Assessing the legacy of Queen Elizabeth II is proving to be complicated – to say the least. (Credit: Julian Calder, Wikimedia Commons)

It’s been nearly a week since Queen Elizabeth II died at age 96. And assessing her legacy is proving to be complicated. 

News programs and social media sites are awash in tributes to the queen, whose seven decades on the throne and world-famous work ethic inspired everyone from presidents to rock stars to fictional ursine hero Paddington Bear.

Even someone frequently called a queen herself offered kind words. Queen Elizabeth II was “the standard for all the rest of us … because of her service,” media mogul Oprah Winfrey said at a recent event covered by Access Hollywood. While “everybody gets called ‘the queen,’ there really was one.”

And former Secretary of State Hillary Clinton likened her, in a positive way, to Speaker of the House Nancy Pelosi during an interview with CNN. Pelosi “has shown, through all kinds of turmoil and challenge, what it means to – somewhat like the queen, to be drawing an analogy here – get up every day, put on those high heels she wears, [and] suit up to fight for the values and ideals that she strongly believes in.”

Born Princess Elizabeth of York, the queen was crowned in February 1952 – when she was just 25 years old – and remained queen of the United Kingdom and the sovereign states of the Commonwealth until her death. (At present, there are 15 countries within it, including Canada, Jamaica and New Zealand.) She was the longest-serving monarch in England’s history.

She was also perhaps the most recognizable, most documented woman in the world, photographed and reported on endlessly by press outlets during innumerable ribbon-cuttings, opening ceremonies and international tours. She’s the subject of a multi-season, semi-biographical TV show on Netflix, not to mention countless parodic depictions. Her likeness can be found on everything from currency to commemorative plates.

But the legacy of the British Empire, and its intimate connection to the monarchy, hover over any evaluation of Queen Elizabeth II’s life. Many have taken umbrage with the avalanche of tributes that followed her death – praise, as they see it, for a woman who was the genial face of an empire that subjected millions of people throughout Africa, Asia and the Americas to exploitation and brutality for centuries.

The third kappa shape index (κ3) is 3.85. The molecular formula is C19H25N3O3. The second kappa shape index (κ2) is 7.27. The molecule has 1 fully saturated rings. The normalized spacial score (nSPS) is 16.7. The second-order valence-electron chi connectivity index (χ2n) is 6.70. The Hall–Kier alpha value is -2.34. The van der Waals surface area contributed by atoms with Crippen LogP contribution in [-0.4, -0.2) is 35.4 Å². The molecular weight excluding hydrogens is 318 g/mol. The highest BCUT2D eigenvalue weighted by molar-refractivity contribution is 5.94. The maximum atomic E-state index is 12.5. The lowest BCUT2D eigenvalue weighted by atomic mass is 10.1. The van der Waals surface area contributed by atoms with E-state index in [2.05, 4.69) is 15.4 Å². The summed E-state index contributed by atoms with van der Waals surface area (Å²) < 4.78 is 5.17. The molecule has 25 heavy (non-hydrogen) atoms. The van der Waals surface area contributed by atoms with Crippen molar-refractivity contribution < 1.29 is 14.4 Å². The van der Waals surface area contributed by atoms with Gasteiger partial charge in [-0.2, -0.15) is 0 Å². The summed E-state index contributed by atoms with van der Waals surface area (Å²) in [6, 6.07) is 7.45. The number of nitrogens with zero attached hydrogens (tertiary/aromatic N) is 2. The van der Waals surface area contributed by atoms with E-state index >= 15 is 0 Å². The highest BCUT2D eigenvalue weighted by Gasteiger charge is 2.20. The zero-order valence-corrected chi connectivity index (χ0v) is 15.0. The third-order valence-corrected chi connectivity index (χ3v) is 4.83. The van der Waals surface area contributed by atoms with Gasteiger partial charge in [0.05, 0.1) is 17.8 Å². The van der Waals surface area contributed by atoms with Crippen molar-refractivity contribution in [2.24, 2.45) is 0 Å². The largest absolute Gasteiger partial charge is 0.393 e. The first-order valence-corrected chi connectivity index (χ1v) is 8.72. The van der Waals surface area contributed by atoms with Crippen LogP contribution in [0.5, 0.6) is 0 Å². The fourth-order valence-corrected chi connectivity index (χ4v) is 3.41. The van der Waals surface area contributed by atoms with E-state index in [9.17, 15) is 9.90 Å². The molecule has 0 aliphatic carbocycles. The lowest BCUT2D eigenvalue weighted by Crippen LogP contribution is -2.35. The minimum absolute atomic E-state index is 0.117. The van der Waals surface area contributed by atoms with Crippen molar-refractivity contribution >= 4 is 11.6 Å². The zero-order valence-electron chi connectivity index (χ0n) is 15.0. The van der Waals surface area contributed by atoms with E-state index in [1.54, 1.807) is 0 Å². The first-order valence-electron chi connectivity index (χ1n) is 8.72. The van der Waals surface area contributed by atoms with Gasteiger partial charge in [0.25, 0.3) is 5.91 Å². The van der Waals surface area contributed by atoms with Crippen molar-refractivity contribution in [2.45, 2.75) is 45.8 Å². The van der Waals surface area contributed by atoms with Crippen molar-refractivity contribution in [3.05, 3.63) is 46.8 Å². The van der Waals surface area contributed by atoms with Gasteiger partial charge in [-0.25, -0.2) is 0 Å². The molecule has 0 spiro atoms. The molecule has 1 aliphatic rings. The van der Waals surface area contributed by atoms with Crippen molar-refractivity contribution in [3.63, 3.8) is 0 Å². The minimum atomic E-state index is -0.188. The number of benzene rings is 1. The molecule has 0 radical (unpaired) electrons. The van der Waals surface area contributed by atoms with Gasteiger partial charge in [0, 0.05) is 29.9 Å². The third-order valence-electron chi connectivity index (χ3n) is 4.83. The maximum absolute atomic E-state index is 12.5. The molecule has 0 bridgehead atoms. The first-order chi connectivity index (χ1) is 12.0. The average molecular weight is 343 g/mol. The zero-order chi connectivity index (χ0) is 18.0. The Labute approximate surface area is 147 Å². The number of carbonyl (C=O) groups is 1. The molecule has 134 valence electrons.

In the U.S., one of the harsher responses to her death came from Carnegie Mellon University professor Uju Anya. In a viral tweet that has since been taken down, Anya said that “I heard the chief monarch of a thieving, raping, genocidal empire is finally dying,” adding that she wished for her pain to be “excruciating.” 

She was widely criticized for the post, most notably by billionaire Amazon founder Jeff Bezos. But Anya doubled down, adding via another tweet that “anyone [who] expects me to express anything but disdain for the monarch who supervised a government that sponsored the genocide that massacred and displaced half my family and the consequences of which those alive today are still trying to overcome” can “keep wishing upon a star.”

Queen Elizabeth II did not preside over Britain’s colonial expansion, of course – but as some have pointed out, she did not make up for or even criticize past wrongs, either.

“Black and brown people around the world who were subject to horrendous cruelties and economic deprivation under British colonialism are allowed to have feelings about Queen Elizabeth,” tweeted Karen Attiah, a Washington Post columnist who is of Ghanaian and Nigerian descent. “After all, they were her ‘subjects’ too,” she added.

Others, like writer Marcie Alvis Walker, have managed to find humanity in the queen – perhaps empathizing with a person thrust into a monumental role at an exceptionally young age. Walker, as cited in Katie Couric Media’s newsletter, shared an upbeat photo of the queen on Instagram, saying she has seen a lot of “ungracious” posts, while at the same time admitting that it’s difficult for “those of us who are conflicted and find binary perspectives super difficult.” 

She then shared a brief story about the queen and Nelson Mandela meeting, in which he broke all formal protocols while greeting her. Rather than taking offense, the queen reportedly replied warmly. Walker said she would similarly strive to “first see the human being apart from the institution that caged her.” 

“I will work to dismantle the supremacy that bonded her life to mine — neither demonizing nor idolizing her life,” she added. “Instead, I will see it for the beauty that it was [and] also it’s terror. And I’ll extend mercy, knowing that someday when my time has come, I’d like someone to mercifully weep, despite all that’s terrible within me.”